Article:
The educational impact on children with special needs is clear and undeniable. At the very least they simply are not getting the academic support they require to thrive from distance learning. My son has an extremely specific set of criteria that need to be met in order for his brain to operate at its most optimal and his learning to be most successful. The requirements are written on a 504 plan; for others, they are written on an IEP. Like any child with a specific learning disability, or other diagnoses that make typical learning a challenge, his needs cannot be met at the kitchen table at home with a parent who is not trained in special education. Despite the best efforts from schools and parents, academic, executive functioning, social/emotional, PT, OT, Speech goals and more that were so carefully crafted and monitored by an educational team are not being achieved. Children such as these thrive from consistency and regularity, and distance learning is anything but. Only time will tell how far behind many of these children are falling.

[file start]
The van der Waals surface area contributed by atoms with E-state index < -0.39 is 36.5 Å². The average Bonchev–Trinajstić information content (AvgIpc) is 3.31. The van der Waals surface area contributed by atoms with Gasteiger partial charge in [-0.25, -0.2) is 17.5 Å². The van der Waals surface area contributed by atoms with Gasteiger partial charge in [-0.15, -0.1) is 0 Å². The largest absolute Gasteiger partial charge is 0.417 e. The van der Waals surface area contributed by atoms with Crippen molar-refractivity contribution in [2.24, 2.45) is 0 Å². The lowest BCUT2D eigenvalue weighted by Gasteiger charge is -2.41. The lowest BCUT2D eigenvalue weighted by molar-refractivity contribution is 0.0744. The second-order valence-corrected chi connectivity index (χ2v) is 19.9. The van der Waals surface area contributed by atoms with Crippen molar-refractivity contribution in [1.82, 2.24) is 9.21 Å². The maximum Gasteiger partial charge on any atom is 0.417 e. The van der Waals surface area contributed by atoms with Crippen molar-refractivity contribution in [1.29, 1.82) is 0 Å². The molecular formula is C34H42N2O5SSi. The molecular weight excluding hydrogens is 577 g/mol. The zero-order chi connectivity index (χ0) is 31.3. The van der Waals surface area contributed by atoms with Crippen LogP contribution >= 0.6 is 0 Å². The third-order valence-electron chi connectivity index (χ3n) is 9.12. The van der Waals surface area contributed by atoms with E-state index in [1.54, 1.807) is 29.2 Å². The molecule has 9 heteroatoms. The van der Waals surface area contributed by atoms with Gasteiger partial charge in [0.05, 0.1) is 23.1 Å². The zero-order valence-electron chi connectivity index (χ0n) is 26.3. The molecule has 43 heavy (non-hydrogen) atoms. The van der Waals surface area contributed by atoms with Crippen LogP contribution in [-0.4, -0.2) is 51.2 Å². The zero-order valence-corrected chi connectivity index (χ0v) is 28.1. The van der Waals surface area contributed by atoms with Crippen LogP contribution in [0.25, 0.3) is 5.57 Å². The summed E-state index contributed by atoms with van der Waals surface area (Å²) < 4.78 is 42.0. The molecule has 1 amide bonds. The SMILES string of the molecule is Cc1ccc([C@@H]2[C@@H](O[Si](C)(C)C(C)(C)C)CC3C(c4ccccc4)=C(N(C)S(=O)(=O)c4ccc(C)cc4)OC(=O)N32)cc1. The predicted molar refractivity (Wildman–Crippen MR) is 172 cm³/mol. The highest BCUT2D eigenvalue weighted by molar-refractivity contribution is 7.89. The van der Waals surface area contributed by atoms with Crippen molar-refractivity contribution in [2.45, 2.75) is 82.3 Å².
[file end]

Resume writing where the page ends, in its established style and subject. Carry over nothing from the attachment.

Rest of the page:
It is not only atypical learners that are feeling the impact of distance learning. My daughter is just not self-motivated academically. She is intelligent and loves reading and math but sitting and learning for the sake of learning is just not her jam. I would argue that there are very few second graders who wake up every morning excited to go to school to learn how to use a yard stick to measure classroom objects. No, they are motivated by the dynamics of the classroom, the group work, their friends and teachers, and the excitement of the school setting. Learning from videos on an iPad screen is extremely hard for her. Without the consistent reinforcement she gets from her teacher and classroom, she is just going through the motions until the assignment is done. I’m sure she is gaining most of the basic curriculum to pass the second grade, but she is completely disinterested in the learning process and her ability to motivate to sit in front of a screen to learn is waning with every passing week.